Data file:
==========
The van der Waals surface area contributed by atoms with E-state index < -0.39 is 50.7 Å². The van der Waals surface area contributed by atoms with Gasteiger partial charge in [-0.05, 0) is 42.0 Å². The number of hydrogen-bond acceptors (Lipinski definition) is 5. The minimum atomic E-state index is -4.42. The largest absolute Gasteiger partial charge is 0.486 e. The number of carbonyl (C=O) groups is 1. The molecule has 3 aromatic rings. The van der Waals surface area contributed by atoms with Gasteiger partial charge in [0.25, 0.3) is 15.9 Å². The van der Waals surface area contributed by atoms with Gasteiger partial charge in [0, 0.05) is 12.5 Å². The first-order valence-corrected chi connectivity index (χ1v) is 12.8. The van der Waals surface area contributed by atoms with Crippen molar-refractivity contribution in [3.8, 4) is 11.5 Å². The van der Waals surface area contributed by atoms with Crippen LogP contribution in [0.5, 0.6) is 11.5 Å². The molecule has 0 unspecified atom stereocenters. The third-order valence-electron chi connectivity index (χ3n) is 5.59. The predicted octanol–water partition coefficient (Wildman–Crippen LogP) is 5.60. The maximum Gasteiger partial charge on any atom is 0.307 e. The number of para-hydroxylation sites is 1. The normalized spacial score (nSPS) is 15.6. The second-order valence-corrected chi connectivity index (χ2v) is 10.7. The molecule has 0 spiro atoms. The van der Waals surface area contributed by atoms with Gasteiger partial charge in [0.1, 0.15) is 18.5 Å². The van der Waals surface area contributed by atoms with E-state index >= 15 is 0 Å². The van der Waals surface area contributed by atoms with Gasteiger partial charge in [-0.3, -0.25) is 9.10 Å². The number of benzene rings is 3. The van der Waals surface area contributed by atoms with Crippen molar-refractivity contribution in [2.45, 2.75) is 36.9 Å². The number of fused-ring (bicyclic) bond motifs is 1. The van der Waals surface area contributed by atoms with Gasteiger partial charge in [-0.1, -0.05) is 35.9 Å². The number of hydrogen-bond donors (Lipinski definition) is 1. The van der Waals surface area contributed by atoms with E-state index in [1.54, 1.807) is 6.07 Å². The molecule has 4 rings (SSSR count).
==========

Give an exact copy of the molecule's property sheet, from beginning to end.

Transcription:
The van der Waals surface area contributed by atoms with E-state index < -0.39 is 50.7 Å². The van der Waals surface area contributed by atoms with Gasteiger partial charge in [-0.05, 0) is 42.0 Å². The number of hydrogen-bond acceptors (Lipinski definition) is 5. The minimum atomic E-state index is -4.42. The largest absolute Gasteiger partial charge is 0.486 e. The number of carbonyl (C=O) groups is 1. The molecule has 3 aromatic rings. The van der Waals surface area contributed by atoms with Gasteiger partial charge in [0.25, 0.3) is 15.9 Å². The van der Waals surface area contributed by atoms with Gasteiger partial charge in [0, 0.05) is 12.5 Å². The first-order valence-corrected chi connectivity index (χ1v) is 12.8. The van der Waals surface area contributed by atoms with Crippen molar-refractivity contribution in [3.8, 4) is 11.5 Å². The van der Waals surface area contributed by atoms with Crippen LogP contribution in [0.5, 0.6) is 11.5 Å². The molecule has 0 unspecified atom stereocenters. The third-order valence-electron chi connectivity index (χ3n) is 5.59. The predicted octanol–water partition coefficient (Wildman–Crippen LogP) is 5.60. The maximum Gasteiger partial charge on any atom is 0.307 e. The number of para-hydroxylation sites is 1. The normalized spacial score (nSPS) is 15.6. The second-order valence-corrected chi connectivity index (χ2v) is 10.7. The molecule has 0 spiro atoms. The van der Waals surface area contributed by atoms with Gasteiger partial charge in [0.1, 0.15) is 18.5 Å². The van der Waals surface area contributed by atoms with E-state index >= 15 is 0 Å². The van der Waals surface area contributed by atoms with Gasteiger partial charge in [-0.3, -0.25) is 9.10 Å². The number of benzene rings is 3. The van der Waals surface area contributed by atoms with Crippen molar-refractivity contribution in [2.45, 2.75) is 36.9 Å². The number of fused-ring (bicyclic) bond motifs is 1. The van der Waals surface area contributed by atoms with Gasteiger partial charge in [-0.1, -0.05) is 35.9 Å². The number of hydrogen-bond donors (Lipinski definition) is 1. The van der Waals surface area contributed by atoms with E-state index in [1.54, 1.807) is 6.07 Å². The molecule has 4 rings (SSSR count).